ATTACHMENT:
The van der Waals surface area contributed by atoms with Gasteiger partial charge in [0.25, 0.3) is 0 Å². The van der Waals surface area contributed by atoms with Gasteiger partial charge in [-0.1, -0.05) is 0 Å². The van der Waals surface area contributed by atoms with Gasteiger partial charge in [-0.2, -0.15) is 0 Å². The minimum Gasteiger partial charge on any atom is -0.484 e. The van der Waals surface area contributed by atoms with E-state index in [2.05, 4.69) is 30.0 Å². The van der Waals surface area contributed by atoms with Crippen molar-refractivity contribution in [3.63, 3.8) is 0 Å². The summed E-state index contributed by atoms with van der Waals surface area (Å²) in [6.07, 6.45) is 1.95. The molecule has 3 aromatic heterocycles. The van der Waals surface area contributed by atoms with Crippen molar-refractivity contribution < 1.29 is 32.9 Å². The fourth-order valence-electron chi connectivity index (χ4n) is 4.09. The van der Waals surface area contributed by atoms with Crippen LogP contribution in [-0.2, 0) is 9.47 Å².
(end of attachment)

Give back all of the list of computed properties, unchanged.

The van der Waals surface area contributed by atoms with Gasteiger partial charge in [0.25, 0.3) is 0 Å². The van der Waals surface area contributed by atoms with Gasteiger partial charge in [-0.1, -0.05) is 0 Å². The van der Waals surface area contributed by atoms with Gasteiger partial charge in [-0.2, -0.15) is 0 Å². The minimum Gasteiger partial charge on any atom is -0.484 e. The van der Waals surface area contributed by atoms with E-state index in [2.05, 4.69) is 30.0 Å². The van der Waals surface area contributed by atoms with Crippen molar-refractivity contribution in [3.63, 3.8) is 0 Å². The summed E-state index contributed by atoms with van der Waals surface area (Å²) in [6.07, 6.45) is 1.95. The molecule has 3 aromatic heterocycles. The van der Waals surface area contributed by atoms with Crippen molar-refractivity contribution < 1.29 is 32.9 Å². The fourth-order valence-electron chi connectivity index (χ4n) is 4.09. The van der Waals surface area contributed by atoms with Crippen LogP contribution in [-0.2, 0) is 9.47 Å².